At this point, project leader Dot decides that networking functionality needs to be introduced. I love the idea and spend several late nights introducing basic web functionality and Netscape compatibility. Dot kills the effort after a routine status report, indicating that she intended connections to SocialNet, not the Internet.
I'm put in Quality Control for the remainder of this development, as I've never heard of such a Net, even though Dot claims its larger and even more complicated than the Internet. I review modules PlayDate, SleepOver, and BirthdayParty. I'm perplexed by this new style of networking. From my perspective, PlayDate seems to involve a lot more work than play. There is something wrong in SleepOver as the Sleep function seems optional. I find a bug in BirthdayParty that causes the volume to be way too loud if the parameter list is too long or too many arguments are passed in. My "bugs" are classified as "features" and Erin is easily certified as First Grade Quality.
Erin-v6.0 brings about an attempt to incorporate multi-media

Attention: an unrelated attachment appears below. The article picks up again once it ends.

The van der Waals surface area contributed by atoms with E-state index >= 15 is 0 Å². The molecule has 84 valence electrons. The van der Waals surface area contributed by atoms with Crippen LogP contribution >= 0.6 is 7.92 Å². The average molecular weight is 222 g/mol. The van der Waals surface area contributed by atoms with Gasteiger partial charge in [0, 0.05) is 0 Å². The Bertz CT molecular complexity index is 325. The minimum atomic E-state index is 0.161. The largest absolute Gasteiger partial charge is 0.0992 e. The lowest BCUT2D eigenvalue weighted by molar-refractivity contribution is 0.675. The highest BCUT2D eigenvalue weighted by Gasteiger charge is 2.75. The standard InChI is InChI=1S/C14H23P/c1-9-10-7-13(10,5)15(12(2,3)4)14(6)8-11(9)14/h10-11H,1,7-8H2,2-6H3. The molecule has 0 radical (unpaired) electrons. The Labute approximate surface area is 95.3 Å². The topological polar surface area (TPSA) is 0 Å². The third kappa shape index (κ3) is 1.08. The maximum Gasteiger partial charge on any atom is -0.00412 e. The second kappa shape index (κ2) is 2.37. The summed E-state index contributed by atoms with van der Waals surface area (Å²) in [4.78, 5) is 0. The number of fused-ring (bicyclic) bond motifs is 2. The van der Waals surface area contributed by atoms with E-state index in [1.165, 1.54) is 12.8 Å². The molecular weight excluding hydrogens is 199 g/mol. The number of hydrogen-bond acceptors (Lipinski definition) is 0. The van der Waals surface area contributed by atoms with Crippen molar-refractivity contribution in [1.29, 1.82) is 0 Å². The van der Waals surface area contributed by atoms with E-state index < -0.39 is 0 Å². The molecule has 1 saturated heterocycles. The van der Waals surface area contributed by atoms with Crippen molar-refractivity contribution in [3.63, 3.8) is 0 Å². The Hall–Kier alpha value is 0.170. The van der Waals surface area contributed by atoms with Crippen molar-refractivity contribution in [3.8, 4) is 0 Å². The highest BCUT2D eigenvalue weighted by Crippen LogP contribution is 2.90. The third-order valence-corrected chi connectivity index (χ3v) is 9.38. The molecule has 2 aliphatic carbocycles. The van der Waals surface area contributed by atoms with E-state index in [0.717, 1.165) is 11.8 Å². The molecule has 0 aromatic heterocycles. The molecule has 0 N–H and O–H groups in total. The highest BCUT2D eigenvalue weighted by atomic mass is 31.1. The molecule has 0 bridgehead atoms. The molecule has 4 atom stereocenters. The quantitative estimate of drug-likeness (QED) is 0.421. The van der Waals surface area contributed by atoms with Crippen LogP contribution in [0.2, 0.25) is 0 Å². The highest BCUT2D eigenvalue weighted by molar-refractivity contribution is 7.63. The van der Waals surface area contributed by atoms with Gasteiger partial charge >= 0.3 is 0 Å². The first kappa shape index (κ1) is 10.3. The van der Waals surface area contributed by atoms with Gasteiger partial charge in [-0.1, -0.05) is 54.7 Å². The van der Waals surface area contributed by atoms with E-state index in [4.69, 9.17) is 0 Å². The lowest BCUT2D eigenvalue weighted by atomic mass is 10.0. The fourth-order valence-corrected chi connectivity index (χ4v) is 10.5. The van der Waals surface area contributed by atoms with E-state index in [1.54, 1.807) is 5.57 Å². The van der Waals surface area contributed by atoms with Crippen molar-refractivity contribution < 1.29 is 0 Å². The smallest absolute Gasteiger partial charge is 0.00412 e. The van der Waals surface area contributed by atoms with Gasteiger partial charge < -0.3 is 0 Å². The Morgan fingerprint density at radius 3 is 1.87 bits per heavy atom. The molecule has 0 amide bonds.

offerings. A pitch is made for Erin to become Batgirl, but for some
inexplicable reason the producers decide to go with that Silverstone
We decide that we should double the classical programming effort so Erin now goes to school for a full day instead of the previous versions half day of input.
I make a pitch to Project Leader Dot to reconsider this SocialNet
connection. Erin brings home several viruses (treatable) and
Knock-Knock jokes (no known fix). She has even picked up a really
annoying Eye-Rolling function that gets executed when I try to overlay
the Knock-Knock jokes with better forms of humor.
Dot is still convinced that it is in the best long-term interests of the project to keep the SocialNet up and going and actually suggests increasing the connectivity.